"Fine. The kid comes."
"Thanks, Captain Hotman!"
It was going to be a long voyage.
On leaving Tart's Cove, they made good time as the winds and waves were exceptionally kind. It was almost as easy a journey as those he'd had before the death of the moon. A lucky turn like that made Zuko nervous. Things never went this easy for him for long. Even the kid wasn't as bad as he'd worried. He took to Iroh's instruction well enough and was willing to climb anywhere that was asked of him. The more menial tasks Zuko had given him were also done with reasonable good cheer. The only penalty was listening to Aang's constant chirpy chatter. And questions. Lots of questions.
"Why is it called Tart's Cove? Didn't it used to be named Akime? Are they really famous for custard tarts?"
"Then why - "
"Ask my uncle."
"Why are we sticking so close to the shore? Wouldn't we make better time further out to sea?"
"I told you, it's not safe that far out from land."
"Even only ten miles?"
"Yes, even only ten miles."
"Then if we need to re-stock on water, why can't we just land in one of the coves on this coast?"
"This area isn't safe. Too many people were killed here, and they won't -"
"Hey, a dolphin-beetle!"
For a kid who couldn't have been more than a toddler when the comet came, he seemed incredibly ignorant of the most basic facts of life. Zuko tried not to give a damn about some stray's past, but no one was that clueless – where had this kid come from?
Zuko may have screamed that at one point, when Aang wanted to know why they were smuggling whale oil – wasn't that wrong?
Aang, of course, answered. A monastery. That explained a lot. And even if it hadn't, Aang would have.
"Aren't monks supposed to be silent?" Zuko growled as Aang cheerfully described some arcane monk-y ritual that for some reason involved cake and delicious fruit filling.
"Only on Thursdays. Although when I was younger, some of the monks used to tell my friends and I that we should have a contest to be quietest the longest. I think they were just trying to avoid talking to us, though, can you believe it? So how about you: cake or custard tarts?"
"If I answer, will you stop talking?"
"Cake. Now will you please be quiet?"
"What's your favorite flavor?"
Fortunately, Aang suddenly scampered after the sails he was supposed to be minding as a gust of wind kicked up before Zuko tried to throttle him.
Complaining about it to his uncle didn't help much, since he only nodded wisely and said "Yes, children can be rather difficult at that age." He did, however, start intercepting Aang whenever Zuko's eye started to twitch and he fantasized about tying the kid to the anchor.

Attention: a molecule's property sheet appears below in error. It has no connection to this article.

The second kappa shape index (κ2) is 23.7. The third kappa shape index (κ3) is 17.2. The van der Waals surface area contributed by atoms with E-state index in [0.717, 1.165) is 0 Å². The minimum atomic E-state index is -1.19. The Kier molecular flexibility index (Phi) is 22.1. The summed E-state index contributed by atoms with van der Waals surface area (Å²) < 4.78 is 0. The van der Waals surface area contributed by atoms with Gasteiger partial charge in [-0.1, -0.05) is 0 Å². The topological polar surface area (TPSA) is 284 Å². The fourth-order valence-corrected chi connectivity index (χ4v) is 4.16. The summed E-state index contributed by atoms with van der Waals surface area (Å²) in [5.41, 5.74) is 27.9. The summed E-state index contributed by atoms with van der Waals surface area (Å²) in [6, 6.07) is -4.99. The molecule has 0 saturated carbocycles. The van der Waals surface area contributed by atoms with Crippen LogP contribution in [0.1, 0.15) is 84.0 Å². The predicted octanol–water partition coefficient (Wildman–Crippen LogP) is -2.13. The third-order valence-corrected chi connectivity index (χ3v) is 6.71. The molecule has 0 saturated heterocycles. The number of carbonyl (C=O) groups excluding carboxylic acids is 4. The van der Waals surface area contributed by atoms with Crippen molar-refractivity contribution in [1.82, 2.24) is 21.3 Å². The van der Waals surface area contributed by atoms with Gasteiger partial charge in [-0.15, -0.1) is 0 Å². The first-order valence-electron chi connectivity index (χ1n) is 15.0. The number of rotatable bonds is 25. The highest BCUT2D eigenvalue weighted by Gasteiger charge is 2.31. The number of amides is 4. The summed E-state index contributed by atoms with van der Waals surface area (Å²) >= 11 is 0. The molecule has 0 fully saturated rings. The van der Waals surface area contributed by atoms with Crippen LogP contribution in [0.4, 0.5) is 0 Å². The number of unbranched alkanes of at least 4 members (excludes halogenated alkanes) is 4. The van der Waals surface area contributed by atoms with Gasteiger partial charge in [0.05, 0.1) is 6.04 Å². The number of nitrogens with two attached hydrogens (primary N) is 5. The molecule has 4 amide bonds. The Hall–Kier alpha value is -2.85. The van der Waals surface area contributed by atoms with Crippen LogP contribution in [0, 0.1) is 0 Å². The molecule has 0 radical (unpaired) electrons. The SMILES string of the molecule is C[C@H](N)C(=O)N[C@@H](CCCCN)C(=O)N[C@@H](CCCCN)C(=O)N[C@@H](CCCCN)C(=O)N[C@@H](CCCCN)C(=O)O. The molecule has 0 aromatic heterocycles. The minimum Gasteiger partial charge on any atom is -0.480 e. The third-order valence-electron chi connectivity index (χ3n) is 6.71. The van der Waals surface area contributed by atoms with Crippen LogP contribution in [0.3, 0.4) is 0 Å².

Still, there were times when Zuko could have used the distraction – usually before dawn, when he had the last watch and only memories to keep him company. So he didn't object too much early one morning when Aang emerged from the hold to complain about Iroh's snoring, which somehow segued into a story about how he discovered Appa was allergic to mangos, and then to a detailed analysis of why it was a bad idea to juggle mangos while balancing on the back of a chair, complete with a dramatic re-enactment.
"Now this is how it's supposed to go," said Aang, still standing on one foot on the ship's rail. He had emptied his pockets of a rock (he insisted it looked like the absent Appa if you squinted right) along with a truly hideous orange handkerchief and was juggling both one-handed.
"If you fall in, I'm not fishing you out," said Zuko. He had to admit, the kid's balance was pretty good. He wondered if the monks had taught him juggling in a secret attempt to get him to run away and join the circus. That class was probably right after "Throwing Pastry Products at Unsuspecting Victims" but before "Annoying Everyone Around You," which Aang had obviously doubled up in. "Current Events" was apparently not offered.
"C'mon, I only fell because the lemur tried to steal my mango. Okay, now throw me that bucket!"
"And if you lose any of my stuff, I'm throwing you overboard to get it," said Zuko, but he picked up the bucket anyway.
"All right - one, two, three!"
Aang didn't fall in, though he did have to do an impressive little dance to stay on the railing when the ship rocked unexpectedly. He finished off by flipping the bucket on his head, catching the rock inside, and snatching the handkerchief out of the air. "Ta-daaaaaaaa!"
Zuko snorted, not that it deterred Aang from his performance. With a bow, he retrieved his rock and tossed the bucket back to Zuko, before plopping down on the rail as if it was not a sheer drop into chilly water behind him. "See? Told you I could do it."
"Yeah, well when I need someone to juggle random junk, I'll know who to call."
"Random junk," said Aang, beaming. "That's me!"